Total Abuse & Rusted Shut at Mango's, 8/1/2014

Categories: Aftermath, Noise

Photo by Jack Gorman
Total Abuse
Rusted Shut, Total Abuse, RU-486, etc.
August 1, 2014

Summer might have been in full swing on the sweat-soaked streets of Montrose, but no rays of sunshine made it anywhere near Mango's on Friday. Partly because the tiny club's windows are pretty well boarded up, sure. But the deep, dank darkness permeating the atmosphere inside the place mostly came courtesy of the mean slate of punk and noise acts that arrived devilishly eager to challenge listeners' musical tolerance levels.

The night's biggest draw, Austin's Total Abuse, is a hardcore band known for their particularly anguished and experimental take on the style. Perhaps unusually, they proved to be the most pop-friendly act on the bill. Sharing the stage were local noise-rock icons Rusted Shut, who have been hurting Houstonians' ears on purpose for well more than two decades.

Punk terrorists Cop Warmth and electronic noise acts Breathing Problem and RU-486 played too, filling out what must have been one of the angriest, most distorted lineups the state of Texas is likely to see this year. And Jesus, it was loud.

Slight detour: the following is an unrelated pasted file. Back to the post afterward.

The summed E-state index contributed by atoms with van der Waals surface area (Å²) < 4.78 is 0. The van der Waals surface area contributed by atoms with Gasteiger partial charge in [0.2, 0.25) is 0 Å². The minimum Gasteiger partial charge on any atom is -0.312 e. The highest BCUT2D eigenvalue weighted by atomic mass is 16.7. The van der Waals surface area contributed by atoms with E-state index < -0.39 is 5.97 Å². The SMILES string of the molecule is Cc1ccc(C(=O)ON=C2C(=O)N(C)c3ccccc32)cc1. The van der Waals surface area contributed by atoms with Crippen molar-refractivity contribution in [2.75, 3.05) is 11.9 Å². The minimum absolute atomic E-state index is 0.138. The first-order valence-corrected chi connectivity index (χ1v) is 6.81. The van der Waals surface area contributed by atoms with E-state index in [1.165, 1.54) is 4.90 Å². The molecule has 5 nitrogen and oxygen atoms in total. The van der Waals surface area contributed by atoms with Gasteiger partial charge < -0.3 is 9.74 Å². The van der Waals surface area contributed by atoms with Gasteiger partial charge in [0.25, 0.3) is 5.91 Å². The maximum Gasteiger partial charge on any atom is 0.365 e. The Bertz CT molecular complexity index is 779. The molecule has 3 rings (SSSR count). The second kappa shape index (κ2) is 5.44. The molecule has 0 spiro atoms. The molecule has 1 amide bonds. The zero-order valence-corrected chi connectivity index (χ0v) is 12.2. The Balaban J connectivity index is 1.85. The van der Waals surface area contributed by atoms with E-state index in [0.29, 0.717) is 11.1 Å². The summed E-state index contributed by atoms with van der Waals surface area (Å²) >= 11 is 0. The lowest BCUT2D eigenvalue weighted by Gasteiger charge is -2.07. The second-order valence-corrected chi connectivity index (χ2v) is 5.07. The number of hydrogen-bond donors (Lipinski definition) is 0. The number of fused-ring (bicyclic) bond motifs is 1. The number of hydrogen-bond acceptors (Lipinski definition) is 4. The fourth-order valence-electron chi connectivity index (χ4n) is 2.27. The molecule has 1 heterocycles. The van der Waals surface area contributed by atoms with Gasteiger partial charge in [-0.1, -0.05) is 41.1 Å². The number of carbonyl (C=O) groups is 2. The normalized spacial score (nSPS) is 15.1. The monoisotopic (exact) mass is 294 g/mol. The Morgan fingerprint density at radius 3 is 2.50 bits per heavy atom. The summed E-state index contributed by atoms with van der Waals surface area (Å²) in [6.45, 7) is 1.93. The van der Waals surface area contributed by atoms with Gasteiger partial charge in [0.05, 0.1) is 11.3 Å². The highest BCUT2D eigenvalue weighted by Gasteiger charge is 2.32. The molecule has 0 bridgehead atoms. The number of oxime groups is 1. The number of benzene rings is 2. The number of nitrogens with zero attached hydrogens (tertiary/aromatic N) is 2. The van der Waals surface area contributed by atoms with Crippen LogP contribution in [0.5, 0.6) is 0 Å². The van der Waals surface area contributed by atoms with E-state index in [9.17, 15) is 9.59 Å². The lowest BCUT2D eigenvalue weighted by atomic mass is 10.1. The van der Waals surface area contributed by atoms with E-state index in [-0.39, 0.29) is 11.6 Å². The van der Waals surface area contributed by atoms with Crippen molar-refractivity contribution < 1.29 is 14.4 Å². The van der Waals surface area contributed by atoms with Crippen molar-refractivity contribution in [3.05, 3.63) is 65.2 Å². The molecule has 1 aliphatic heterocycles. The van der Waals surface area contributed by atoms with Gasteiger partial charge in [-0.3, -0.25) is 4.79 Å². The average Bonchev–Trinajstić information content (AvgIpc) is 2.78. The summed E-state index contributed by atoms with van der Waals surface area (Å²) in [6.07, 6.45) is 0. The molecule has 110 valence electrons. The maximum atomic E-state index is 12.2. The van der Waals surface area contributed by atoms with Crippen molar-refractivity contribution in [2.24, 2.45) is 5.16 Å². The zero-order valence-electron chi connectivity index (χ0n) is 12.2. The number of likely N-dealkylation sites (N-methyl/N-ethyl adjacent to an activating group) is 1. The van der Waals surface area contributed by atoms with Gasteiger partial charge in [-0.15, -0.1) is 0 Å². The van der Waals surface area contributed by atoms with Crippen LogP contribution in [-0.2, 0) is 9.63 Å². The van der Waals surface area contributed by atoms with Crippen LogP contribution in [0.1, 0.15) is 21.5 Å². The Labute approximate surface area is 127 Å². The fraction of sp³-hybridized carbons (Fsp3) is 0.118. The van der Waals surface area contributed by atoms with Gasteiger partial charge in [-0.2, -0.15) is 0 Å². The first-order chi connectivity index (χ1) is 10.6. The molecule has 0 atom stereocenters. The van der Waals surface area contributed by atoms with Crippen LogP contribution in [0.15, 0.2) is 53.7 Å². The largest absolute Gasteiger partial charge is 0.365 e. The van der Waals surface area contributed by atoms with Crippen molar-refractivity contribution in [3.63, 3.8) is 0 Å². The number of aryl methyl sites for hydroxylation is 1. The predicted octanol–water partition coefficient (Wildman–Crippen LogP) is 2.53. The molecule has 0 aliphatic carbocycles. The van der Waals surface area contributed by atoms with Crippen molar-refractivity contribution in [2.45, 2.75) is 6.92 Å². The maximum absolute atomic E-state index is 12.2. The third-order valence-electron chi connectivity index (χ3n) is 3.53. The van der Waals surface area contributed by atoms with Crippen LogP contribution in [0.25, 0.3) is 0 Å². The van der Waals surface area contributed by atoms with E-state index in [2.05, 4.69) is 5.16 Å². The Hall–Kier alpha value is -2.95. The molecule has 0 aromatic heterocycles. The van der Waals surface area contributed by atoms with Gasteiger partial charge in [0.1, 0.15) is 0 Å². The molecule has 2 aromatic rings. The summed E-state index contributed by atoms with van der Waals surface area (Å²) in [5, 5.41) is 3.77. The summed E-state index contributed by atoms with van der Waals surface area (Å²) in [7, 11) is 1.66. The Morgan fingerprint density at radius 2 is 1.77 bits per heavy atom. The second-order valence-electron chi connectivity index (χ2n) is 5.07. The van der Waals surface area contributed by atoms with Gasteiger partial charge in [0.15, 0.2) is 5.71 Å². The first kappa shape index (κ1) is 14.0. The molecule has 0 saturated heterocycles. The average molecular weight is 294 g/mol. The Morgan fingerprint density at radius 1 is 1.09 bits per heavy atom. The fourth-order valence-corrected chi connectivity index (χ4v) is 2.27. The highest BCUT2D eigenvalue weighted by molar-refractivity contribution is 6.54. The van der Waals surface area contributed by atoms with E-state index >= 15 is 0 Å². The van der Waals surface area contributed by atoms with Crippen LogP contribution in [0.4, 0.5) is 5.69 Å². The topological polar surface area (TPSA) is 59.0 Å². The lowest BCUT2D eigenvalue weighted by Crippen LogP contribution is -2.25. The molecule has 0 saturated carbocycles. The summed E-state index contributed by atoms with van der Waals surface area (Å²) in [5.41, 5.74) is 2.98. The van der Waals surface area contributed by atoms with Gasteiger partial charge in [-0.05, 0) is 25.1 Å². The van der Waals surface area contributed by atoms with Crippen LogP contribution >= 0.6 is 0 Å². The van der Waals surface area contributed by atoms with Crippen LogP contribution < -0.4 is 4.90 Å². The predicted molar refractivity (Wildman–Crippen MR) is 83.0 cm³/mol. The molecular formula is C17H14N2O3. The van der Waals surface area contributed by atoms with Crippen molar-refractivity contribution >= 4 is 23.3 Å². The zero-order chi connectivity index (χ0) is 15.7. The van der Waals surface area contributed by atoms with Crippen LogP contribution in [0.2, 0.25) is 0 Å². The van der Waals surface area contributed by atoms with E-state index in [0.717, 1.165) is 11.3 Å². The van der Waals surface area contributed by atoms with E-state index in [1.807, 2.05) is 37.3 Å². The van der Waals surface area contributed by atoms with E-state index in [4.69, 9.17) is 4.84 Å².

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Crvnes, a Free-for-All DJ Palace, Rises at the Old Meridian

photos by Marco Torres
When Hyro (L) and Ape Drums (R) team up to play a set, they transform into Blackout.
Along a dimly lit street, inside of a dark and aging building, at the top of a haunted stairway, sits a shadowy and cavernous room. With a simple donation bar at one end, and a hard-hitting combination of CD-Js and speakers at the other, this is no velvet-rope club or posh cocktail lounge. There's no dress code, no cover charge, no valet. All that's left is the thumping, driving, and heart-pounding sound of drums and bass.

The newly opened Crvnes Warehouse, whose name is a stylized rendition of the word "Cranes," hosted the first of what it hopes are many more artistic ventures inside the space once known as The Meridian. The history of this place includes some of the loudest shows in Houston's history, a tradition that continues through the work of Crvnes mastermind David Rodriguez.

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Spud Boys' Revenge: Devo's Innovative Videos Drive U of H Crowd Nuts

lenticular Devo pin, 1982
On November 30, 1982, two years after "Whip It" made its rounds through radio and television airwaves, Devo's spazzy music had become the encapsulation of everything pop culture at the time had to offer. Though their catchy synths and calculated kitsch had brought them to fame, come the band's second performance in two back-to-back shows at the Cullen Performance Hall in the University of Houston, a good chunk of the crowd could care less. The venue was far over capacity, and few expected to hear Devo's one Billboard hit.

But on this night, a brand-new technology was expected to premiere to many eyes. It was going to be a video-synchronized concert, with Devo performing in tune to their own video clips projected on large screens behind them, equipped with simultaneously moving props and lighting.